Fitch's rating case scenario assumes a 7% traffic reduction in 2016 through 2017 followed by steady recovery of 2% and slightly higher expense growth rate of 3.5% per annum. The rating case also assumes greater subsidies to NFIA after state funding ends in FY2024. Under the rating case scenario, coverage trends down to below 1.3x while CPE grows above the $12 level. ADF will get drawn down over time, but liquidity remains above 90 days through the forecast period. Metrics may not be consistent with the current rating level absent management actions to improve financial flexibility.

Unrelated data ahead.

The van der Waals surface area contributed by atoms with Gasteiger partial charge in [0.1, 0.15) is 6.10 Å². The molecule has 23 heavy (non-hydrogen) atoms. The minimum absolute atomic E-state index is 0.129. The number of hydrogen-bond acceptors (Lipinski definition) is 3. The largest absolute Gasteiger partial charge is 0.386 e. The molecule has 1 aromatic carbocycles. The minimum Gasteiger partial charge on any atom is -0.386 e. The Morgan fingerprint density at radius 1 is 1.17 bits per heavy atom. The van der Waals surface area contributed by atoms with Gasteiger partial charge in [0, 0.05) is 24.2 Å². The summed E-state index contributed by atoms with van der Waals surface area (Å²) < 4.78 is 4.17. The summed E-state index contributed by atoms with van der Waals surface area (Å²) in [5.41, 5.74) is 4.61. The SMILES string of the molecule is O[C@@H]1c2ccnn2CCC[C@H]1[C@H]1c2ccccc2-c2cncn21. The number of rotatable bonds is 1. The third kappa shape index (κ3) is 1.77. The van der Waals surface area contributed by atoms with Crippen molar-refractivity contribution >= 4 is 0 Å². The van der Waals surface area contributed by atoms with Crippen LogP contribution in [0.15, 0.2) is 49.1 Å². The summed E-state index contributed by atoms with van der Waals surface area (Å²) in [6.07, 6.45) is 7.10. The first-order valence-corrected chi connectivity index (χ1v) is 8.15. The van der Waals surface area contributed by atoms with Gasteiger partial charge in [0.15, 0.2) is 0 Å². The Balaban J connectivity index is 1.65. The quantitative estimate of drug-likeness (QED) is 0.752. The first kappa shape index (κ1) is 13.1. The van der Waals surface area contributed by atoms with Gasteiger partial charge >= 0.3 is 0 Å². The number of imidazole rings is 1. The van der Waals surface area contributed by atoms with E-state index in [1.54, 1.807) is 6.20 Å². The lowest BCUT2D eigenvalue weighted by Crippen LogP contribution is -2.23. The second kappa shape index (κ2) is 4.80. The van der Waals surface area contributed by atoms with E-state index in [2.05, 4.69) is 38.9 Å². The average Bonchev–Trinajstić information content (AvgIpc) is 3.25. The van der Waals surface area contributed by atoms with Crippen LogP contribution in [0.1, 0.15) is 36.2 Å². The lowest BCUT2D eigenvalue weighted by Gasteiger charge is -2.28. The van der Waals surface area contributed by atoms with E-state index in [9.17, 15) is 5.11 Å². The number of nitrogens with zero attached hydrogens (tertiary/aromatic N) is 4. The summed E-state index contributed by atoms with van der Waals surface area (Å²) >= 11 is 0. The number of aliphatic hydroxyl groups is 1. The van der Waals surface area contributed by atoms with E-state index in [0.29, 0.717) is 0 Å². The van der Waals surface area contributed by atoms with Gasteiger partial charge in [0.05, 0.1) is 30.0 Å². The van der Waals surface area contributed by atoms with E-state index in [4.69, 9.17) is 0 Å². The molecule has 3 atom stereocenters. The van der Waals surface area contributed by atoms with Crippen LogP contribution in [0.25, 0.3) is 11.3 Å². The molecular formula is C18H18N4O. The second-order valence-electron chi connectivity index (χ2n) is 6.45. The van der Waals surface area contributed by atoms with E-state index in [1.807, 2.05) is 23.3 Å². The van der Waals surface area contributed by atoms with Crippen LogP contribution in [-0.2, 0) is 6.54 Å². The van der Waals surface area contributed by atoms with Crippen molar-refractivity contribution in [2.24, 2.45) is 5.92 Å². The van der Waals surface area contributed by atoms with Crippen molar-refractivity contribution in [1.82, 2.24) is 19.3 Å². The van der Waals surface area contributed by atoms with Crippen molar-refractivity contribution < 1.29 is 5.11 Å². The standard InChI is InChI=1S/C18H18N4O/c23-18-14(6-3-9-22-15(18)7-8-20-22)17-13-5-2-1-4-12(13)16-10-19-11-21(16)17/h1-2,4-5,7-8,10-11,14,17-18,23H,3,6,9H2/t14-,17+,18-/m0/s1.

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Rating Criteria for Airports (pub. 25 Feb 2016)
Rating Criteria for Infrastructure and Project Finance (pub. 08 Jul 2016)